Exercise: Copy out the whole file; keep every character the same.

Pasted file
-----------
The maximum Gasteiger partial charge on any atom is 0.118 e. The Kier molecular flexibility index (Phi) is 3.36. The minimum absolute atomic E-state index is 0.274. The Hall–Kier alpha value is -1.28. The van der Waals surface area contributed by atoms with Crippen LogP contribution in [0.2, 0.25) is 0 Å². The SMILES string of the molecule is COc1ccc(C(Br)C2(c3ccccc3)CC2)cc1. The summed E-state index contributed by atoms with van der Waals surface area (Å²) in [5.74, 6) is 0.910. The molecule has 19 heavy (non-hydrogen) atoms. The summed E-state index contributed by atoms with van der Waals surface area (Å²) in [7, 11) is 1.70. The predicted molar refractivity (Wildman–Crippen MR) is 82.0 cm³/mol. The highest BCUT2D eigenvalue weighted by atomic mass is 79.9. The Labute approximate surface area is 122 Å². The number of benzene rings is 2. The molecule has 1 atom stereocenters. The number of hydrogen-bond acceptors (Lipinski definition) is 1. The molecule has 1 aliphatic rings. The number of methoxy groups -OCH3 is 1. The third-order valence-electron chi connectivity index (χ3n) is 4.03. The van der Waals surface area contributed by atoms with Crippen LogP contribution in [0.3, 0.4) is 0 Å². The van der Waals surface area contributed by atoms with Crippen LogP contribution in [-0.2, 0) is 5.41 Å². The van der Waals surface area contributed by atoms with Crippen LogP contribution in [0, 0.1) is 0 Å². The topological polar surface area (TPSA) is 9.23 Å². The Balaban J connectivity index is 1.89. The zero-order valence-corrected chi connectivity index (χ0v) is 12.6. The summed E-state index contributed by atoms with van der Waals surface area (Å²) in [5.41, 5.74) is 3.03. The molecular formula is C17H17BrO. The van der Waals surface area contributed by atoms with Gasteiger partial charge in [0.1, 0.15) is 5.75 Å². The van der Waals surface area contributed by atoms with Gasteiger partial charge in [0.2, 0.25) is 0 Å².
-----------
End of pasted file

The maximum Gasteiger partial charge on any atom is 0.118 e. The Kier molecular flexibility index (Phi) is 3.36. The minimum absolute atomic E-state index is 0.274. The Hall–Kier alpha value is -1.28. The van der Waals surface area contributed by atoms with Crippen LogP contribution in [0.2, 0.25) is 0 Å². The SMILES string of the molecule is COc1ccc(C(Br)C2(c3ccccc3)CC2)cc1. The summed E-state index contributed by atoms with van der Waals surface area (Å²) in [5.74, 6) is 0.910. The molecule has 19 heavy (non-hydrogen) atoms. The summed E-state index contributed by atoms with van der Waals surface area (Å²) in [7, 11) is 1.70. The predicted molar refractivity (Wildman–Crippen MR) is 82.0 cm³/mol. The highest BCUT2D eigenvalue weighted by atomic mass is 79.9. The Labute approximate surface area is 122 Å². The number of benzene rings is 2. The molecule has 1 atom stereocenters. The number of hydrogen-bond acceptors (Lipinski definition) is 1. The molecule has 1 aliphatic rings. The number of methoxy groups -OCH3 is 1. The third-order valence-electron chi connectivity index (χ3n) is 4.03. The van der Waals surface area contributed by atoms with Crippen LogP contribution in [0.3, 0.4) is 0 Å². The van der Waals surface area contributed by atoms with Crippen LogP contribution in [-0.2, 0) is 5.41 Å². The van der Waals surface area contributed by atoms with Crippen LogP contribution in [0, 0.1) is 0 Å². The topological polar surface area (TPSA) is 9.23 Å². The Balaban J connectivity index is 1.89. The zero-order valence-corrected chi connectivity index (χ0v) is 12.6. The summed E-state index contributed by atoms with van der Waals surface area (Å²) in [5.41, 5.74) is 3.03. The molecular formula is C17H17BrO. The van der Waals surface area contributed by atoms with Gasteiger partial charge in [0.1, 0.15) is 5.75 Å². The van der Waals surface area contributed by atoms with Gasteiger partial charge in [0.2, 0.25) is 0 Å².